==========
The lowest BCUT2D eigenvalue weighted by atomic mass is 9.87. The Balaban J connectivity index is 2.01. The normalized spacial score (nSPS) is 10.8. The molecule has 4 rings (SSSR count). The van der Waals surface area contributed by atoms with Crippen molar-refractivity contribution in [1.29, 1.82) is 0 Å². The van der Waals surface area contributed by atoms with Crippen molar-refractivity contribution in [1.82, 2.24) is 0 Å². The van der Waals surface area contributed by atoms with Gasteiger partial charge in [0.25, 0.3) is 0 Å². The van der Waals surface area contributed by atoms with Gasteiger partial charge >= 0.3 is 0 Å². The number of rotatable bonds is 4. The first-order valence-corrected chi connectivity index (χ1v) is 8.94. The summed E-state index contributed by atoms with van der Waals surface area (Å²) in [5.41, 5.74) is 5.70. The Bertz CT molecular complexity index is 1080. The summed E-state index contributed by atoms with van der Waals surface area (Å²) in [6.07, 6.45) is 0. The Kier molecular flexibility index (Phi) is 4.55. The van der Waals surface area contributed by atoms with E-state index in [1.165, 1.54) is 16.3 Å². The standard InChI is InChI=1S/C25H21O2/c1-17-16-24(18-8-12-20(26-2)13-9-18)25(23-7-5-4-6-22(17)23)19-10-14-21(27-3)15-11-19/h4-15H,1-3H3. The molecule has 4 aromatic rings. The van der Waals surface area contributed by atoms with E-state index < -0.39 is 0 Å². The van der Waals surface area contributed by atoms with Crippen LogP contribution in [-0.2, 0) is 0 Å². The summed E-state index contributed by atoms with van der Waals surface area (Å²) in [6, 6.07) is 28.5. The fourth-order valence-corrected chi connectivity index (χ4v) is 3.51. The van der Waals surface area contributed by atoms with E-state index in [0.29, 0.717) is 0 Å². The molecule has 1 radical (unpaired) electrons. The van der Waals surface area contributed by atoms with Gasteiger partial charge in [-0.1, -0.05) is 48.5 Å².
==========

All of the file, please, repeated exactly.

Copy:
The lowest BCUT2D eigenvalue weighted by atomic mass is 9.87. The Balaban J connectivity index is 2.01. The normalized spacial score (nSPS) is 10.8. The molecule has 4 rings (SSSR count). The van der Waals surface area contributed by atoms with Crippen molar-refractivity contribution in [1.29, 1.82) is 0 Å². The van der Waals surface area contributed by atoms with Crippen molar-refractivity contribution in [1.82, 2.24) is 0 Å². The van der Waals surface area contributed by atoms with Gasteiger partial charge in [0.25, 0.3) is 0 Å². The van der Waals surface area contributed by atoms with Gasteiger partial charge >= 0.3 is 0 Å². The number of rotatable bonds is 4. The first-order valence-corrected chi connectivity index (χ1v) is 8.94. The summed E-state index contributed by atoms with van der Waals surface area (Å²) in [5.41, 5.74) is 5.70. The Bertz CT molecular complexity index is 1080. The summed E-state index contributed by atoms with van der Waals surface area (Å²) in [6.07, 6.45) is 0. The Kier molecular flexibility index (Phi) is 4.55. The van der Waals surface area contributed by atoms with E-state index in [1.165, 1.54) is 16.3 Å². The standard InChI is InChI=1S/C25H21O2/c1-17-16-24(18-8-12-20(26-2)13-9-18)25(23-7-5-4-6-22(17)23)19-10-14-21(27-3)15-11-19/h4-15H,1-3H3. The molecule has 4 aromatic rings. The van der Waals surface area contributed by atoms with E-state index < -0.39 is 0 Å². The van der Waals surface area contributed by atoms with Crippen LogP contribution in [-0.2, 0) is 0 Å². The summed E-state index contributed by atoms with van der Waals surface area (Å²) in [6, 6.07) is 28.5. The fourth-order valence-corrected chi connectivity index (χ4v) is 3.51. The van der Waals surface area contributed by atoms with E-state index in [0.29, 0.717) is 0 Å². The molecule has 1 radical (unpaired) electrons. The van der Waals surface area contributed by atoms with Gasteiger partial charge in [-0.1, -0.05) is 48.5 Å².